An insurance company providing workers’ compensation coverage and uninsured/underinsured motorist coverage to cities (and hence, their workers) across the state pulled what many considered to be an illegal move.
As was later detailed in the case of Alabama Mutual Insurance Corp. v. City of Vernon, the city alleged in 2005 the insurer excluded city workers from collecting both workers’ compensation and UM benefits in the event workers were involved in an on-the-job accident. Workers’ compensation would thus be the only damages a worker could collect in the event of a serious crash. (They couldn’t sue the employer, due to the exclusive remedy provision, and suing the other driver who lacked insurance would likely be fruitless.)
Vernon argued this move by the insurer was a breach of contract that effectively rendered the city’s UM/UIM coverage as “illusory.” The city had contracted with the insurer to provide UM/UIM benefits to injured workers. It paid for those benefits. And yet, the city didn’t actually receive any coverage because the insurer cut out the only persons who had any realistic chance of collecting those benefits – city workers and volunteers.
When the city filed its complaint, it sought class action status, as many other cities were grappling with the same issue involving the same insurer. Vernon was the original class representative.
However, subsequent to filing the claim, the City of Vernon settled with the insurance company and then withdrew as the class representative. Without a class representative, the case wouldn’t be able to move forward, so the the Alabama Supreme Court directed the trial court to allow four months for a new one to be substituted.
The trial court then entered an order substituting the City of Fairfield as the representative of the class, thus initiating Alabama Mutual Insurance Co. v. City of Fairfield. Both sides submitted supplemental briefs.
However, when the Alabama Supreme Court reviewed those briefs, justices identified a jurisdictional defect in the case. The proper jurisdiction for this matter, the court ruled, is the Alabama Department of Insurance and the overseeing commissioner. Therefore, the trial court’s certification of the class had to be vacated.
The court relied on a 2010 decision it had previously issued in Ex parte Cincinnati Insurance Co. to reach its conclusion. In that case, an individual filed a lawsuit against his insurer regarding stacked UM coverage. Insureds were invited and even encouraged to purchase stacked UM coverage for up to six vehicles, but the complaint indicated this coverage was “illusory, unnecessary and provides no benefit to purchaser” because by statute, the policy could only provide stacked coverage for up to three vehicles. Still, the insurer collected premiums for stacked coverage on up to six cars. The insured argued the company engaged in a widespread practice of issuing multi-vehicle UM policies, even when insureds would never be able to collect on that coverage. Essentially, the insurance company was overcharging for coverage it knows it won’t ever have to provide.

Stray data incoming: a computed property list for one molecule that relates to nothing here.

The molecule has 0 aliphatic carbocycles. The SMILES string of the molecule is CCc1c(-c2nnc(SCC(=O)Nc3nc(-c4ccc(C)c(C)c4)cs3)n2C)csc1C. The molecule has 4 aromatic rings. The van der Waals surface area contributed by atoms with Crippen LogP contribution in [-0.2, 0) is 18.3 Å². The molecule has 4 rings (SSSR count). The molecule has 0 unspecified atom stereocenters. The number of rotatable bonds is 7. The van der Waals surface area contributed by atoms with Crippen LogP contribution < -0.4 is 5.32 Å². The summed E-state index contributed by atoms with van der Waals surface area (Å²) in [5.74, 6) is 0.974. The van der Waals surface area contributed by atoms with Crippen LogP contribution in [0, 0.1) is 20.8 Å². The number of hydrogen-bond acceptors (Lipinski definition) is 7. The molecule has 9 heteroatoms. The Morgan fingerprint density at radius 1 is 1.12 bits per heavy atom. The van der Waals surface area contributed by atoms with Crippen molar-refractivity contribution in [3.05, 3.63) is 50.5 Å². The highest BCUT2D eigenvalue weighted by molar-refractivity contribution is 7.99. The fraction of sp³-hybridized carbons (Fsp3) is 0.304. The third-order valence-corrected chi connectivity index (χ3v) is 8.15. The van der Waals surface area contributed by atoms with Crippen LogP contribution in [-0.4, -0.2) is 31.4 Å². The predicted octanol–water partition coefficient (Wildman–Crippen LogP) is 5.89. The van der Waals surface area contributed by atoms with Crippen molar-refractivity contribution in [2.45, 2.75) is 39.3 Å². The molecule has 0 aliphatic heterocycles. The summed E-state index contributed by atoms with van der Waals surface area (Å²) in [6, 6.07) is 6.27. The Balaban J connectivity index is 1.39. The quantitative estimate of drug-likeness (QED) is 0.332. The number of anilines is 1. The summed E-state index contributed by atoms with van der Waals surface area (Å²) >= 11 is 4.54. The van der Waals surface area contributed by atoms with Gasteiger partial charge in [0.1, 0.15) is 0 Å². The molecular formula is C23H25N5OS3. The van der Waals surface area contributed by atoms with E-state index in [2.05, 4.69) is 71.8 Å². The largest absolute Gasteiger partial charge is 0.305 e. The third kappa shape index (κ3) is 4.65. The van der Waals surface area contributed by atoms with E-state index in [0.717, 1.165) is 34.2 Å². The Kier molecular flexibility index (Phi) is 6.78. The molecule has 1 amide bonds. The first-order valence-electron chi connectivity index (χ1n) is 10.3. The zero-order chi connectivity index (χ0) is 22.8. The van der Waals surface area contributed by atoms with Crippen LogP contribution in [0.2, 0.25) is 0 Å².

The complaint sought damages and class action status.
The insurer moved to dismiss the claim for lack of subject matter jurisdiction, arguing the Commissioner of Insurance and the Alabama Department of Insurance have authority to decide such matters, and plaintiff failed to exhaust those administrative remedies first.
The court agreed.
Applying this same logic to the present case, the court said it was forced to dismiss. That means plaintiff will have to first file a complaint with the state insurance commissioner and seek redress through those channels before it can pursue remedy through the court.
Our experienced Montgomery injury attorneys recognize these cases can be complex, and especially confusing for workers hurt in on-the-job auto accidents. These individuals should seek their own representation with a qualified legal team.
Call Allred & Allred P.C. at 1-866-942-9315 to speak with a Montgomery personal injury lawyer.
Alabama Mutual Insurance Co. v. City of Fairfield, Dec. 19, 2014, Alabama Supreme Court
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